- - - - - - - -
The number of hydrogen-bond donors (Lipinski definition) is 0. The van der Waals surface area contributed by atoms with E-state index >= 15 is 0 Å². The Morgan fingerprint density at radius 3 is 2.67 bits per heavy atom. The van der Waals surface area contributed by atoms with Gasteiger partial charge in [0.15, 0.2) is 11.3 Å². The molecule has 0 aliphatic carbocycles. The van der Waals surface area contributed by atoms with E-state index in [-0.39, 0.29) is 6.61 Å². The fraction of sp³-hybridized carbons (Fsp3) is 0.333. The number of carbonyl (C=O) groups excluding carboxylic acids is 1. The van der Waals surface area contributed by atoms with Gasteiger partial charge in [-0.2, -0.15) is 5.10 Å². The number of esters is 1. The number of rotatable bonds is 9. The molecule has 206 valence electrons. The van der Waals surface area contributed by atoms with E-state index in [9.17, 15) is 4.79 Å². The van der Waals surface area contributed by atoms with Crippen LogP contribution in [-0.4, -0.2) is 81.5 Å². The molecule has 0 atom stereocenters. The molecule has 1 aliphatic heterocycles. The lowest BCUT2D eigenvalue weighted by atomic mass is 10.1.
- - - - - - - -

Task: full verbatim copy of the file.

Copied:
The number of hydrogen-bond donors (Lipinski definition) is 0. The van der Waals surface area contributed by atoms with E-state index >= 15 is 0 Å². The Morgan fingerprint density at radius 3 is 2.67 bits per heavy atom. The van der Waals surface area contributed by atoms with Gasteiger partial charge in [0.15, 0.2) is 11.3 Å². The molecule has 0 aliphatic carbocycles. The van der Waals surface area contributed by atoms with E-state index in [-0.39, 0.29) is 6.61 Å². The fraction of sp³-hybridized carbons (Fsp3) is 0.333. The number of carbonyl (C=O) groups excluding carboxylic acids is 1. The van der Waals surface area contributed by atoms with Gasteiger partial charge in [-0.2, -0.15) is 5.10 Å². The number of esters is 1. The number of rotatable bonds is 9. The molecule has 206 valence electrons. The van der Waals surface area contributed by atoms with E-state index in [9.17, 15) is 4.79 Å². The van der Waals surface area contributed by atoms with Crippen LogP contribution in [-0.4, -0.2) is 81.5 Å². The molecule has 0 atom stereocenters. The molecule has 1 aliphatic heterocycles. The lowest BCUT2D eigenvalue weighted by atomic mass is 10.1.